Scheduling: rules and performance indicators

Scheduling aims at controlling and balancing workload from tasks to resources in a production system. Many of its characteristics and goals are covered in our post Scheduling Problems. Here, we focus on solving the problem and measuring the quality of a schedule plan.

Sequencing rules

Given a set of orders, how to assign them to a machine? Several rules exist, and their output will definitely influence the quality of the system.

– first in, first out (FIFO): here, the first order to be released will be assigned first to an available machine
– earliest due date: the orders with the earliest due date are scheduled first (even if they are released in a different order)
– shortest processing time: here we prioritize orders that finish quickly, at the detriment of long orders
– minimum slack: we schedule first the orders with a small slack. The slack is measured by the difference between its due date and its processing time (slack = due date – processing time). Smaller slacks will indicate higher priority

Performance indicators

Given a scheduling output (given by one of the sequencing rules above), a performance indicator measures its quality with respect to an objective.

– waiting time: this indicator measures how much an order waits before it enters production. If orders tend to have a large waiting time, it may be an indicator of lack of resources.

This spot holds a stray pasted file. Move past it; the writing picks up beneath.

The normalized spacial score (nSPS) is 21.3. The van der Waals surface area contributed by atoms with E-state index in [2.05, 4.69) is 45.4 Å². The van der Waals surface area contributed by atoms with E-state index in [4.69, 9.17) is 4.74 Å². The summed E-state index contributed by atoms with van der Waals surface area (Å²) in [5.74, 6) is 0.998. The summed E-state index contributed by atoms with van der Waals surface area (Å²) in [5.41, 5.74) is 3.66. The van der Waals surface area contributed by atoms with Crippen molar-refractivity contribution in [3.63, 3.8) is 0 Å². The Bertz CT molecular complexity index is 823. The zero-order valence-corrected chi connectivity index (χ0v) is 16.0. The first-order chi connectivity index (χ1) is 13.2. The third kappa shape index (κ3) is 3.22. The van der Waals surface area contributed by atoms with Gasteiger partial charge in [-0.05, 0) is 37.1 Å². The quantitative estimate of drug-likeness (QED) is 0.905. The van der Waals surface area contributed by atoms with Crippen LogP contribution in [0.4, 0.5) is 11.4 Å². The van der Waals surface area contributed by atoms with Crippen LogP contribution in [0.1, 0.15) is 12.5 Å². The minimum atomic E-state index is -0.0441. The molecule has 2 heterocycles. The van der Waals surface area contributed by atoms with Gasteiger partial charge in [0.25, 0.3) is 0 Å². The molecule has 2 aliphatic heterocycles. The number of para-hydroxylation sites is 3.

– makespan: this indicator measures the total time needed to complete all orders. In other words, it measures how long it takes to finish a production batch. Typically, one wants to have the makespan within a given limit, but has few advantages of minimizing it further.
– average tardiness: measured by the average lateness of orders according to their due dates. We certainly want this indicator to be as small as possible, ideally zero.
– work in progress: this indicator measures the average number of orders being processed in the system. It serves as an excellent measure of congestion in the workshop.

Remember these scheduling rules

The shortest processing time rule is optimal for
– minimizing the mean flow time
– minimizing the mean waiting time

The earliest due date rule is optimal for
– minimizing the latest tardiness

Note that all these methods are valid for processes that need only one machine. For two-process flow-shops, other rules apply. Notably, the Johnson’s Rule is optimal to minimize the makespan, but that’s a topic for another post.

With these sequencing rules and all performance indicators described above, all you have to do is measure and select the most appropriate one for your production system.


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